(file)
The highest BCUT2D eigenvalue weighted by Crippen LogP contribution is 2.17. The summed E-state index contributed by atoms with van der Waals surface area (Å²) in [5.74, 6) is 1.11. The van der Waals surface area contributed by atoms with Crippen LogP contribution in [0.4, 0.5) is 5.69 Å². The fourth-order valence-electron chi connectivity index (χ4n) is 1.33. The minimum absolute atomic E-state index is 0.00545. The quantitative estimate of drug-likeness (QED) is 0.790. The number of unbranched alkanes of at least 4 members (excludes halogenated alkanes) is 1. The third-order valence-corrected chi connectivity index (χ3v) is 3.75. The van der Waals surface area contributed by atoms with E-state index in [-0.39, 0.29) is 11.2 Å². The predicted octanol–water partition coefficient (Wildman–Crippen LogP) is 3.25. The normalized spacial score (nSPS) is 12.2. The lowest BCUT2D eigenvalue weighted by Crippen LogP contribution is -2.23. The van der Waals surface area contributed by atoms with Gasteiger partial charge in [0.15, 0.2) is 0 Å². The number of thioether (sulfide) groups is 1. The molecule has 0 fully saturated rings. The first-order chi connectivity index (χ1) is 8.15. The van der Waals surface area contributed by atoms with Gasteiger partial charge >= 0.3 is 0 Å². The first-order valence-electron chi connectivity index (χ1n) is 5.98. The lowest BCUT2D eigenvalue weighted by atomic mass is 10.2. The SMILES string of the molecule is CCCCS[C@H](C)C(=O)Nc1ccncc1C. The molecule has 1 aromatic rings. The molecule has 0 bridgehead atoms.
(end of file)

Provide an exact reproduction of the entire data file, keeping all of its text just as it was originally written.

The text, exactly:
The highest BCUT2D eigenvalue weighted by Crippen LogP contribution is 2.17. The summed E-state index contributed by atoms with van der Waals surface area (Å²) in [5.74, 6) is 1.11. The van der Waals surface area contributed by atoms with Crippen LogP contribution in [0.4, 0.5) is 5.69 Å². The fourth-order valence-electron chi connectivity index (χ4n) is 1.33. The minimum absolute atomic E-state index is 0.00545. The quantitative estimate of drug-likeness (QED) is 0.790. The number of unbranched alkanes of at least 4 members (excludes halogenated alkanes) is 1. The third-order valence-corrected chi connectivity index (χ3v) is 3.75. The van der Waals surface area contributed by atoms with E-state index in [-0.39, 0.29) is 11.2 Å². The predicted octanol–water partition coefficient (Wildman–Crippen LogP) is 3.25. The normalized spacial score (nSPS) is 12.2. The lowest BCUT2D eigenvalue weighted by Crippen LogP contribution is -2.23. The van der Waals surface area contributed by atoms with Gasteiger partial charge in [0.15, 0.2) is 0 Å². The number of thioether (sulfide) groups is 1. The molecule has 0 fully saturated rings. The first-order chi connectivity index (χ1) is 8.15. The van der Waals surface area contributed by atoms with Gasteiger partial charge >= 0.3 is 0 Å². The first-order valence-electron chi connectivity index (χ1n) is 5.98. The lowest BCUT2D eigenvalue weighted by atomic mass is 10.2. The SMILES string of the molecule is CCCCS[C@H](C)C(=O)Nc1ccncc1C. The molecule has 1 aromatic rings. The molecule has 0 bridgehead atoms.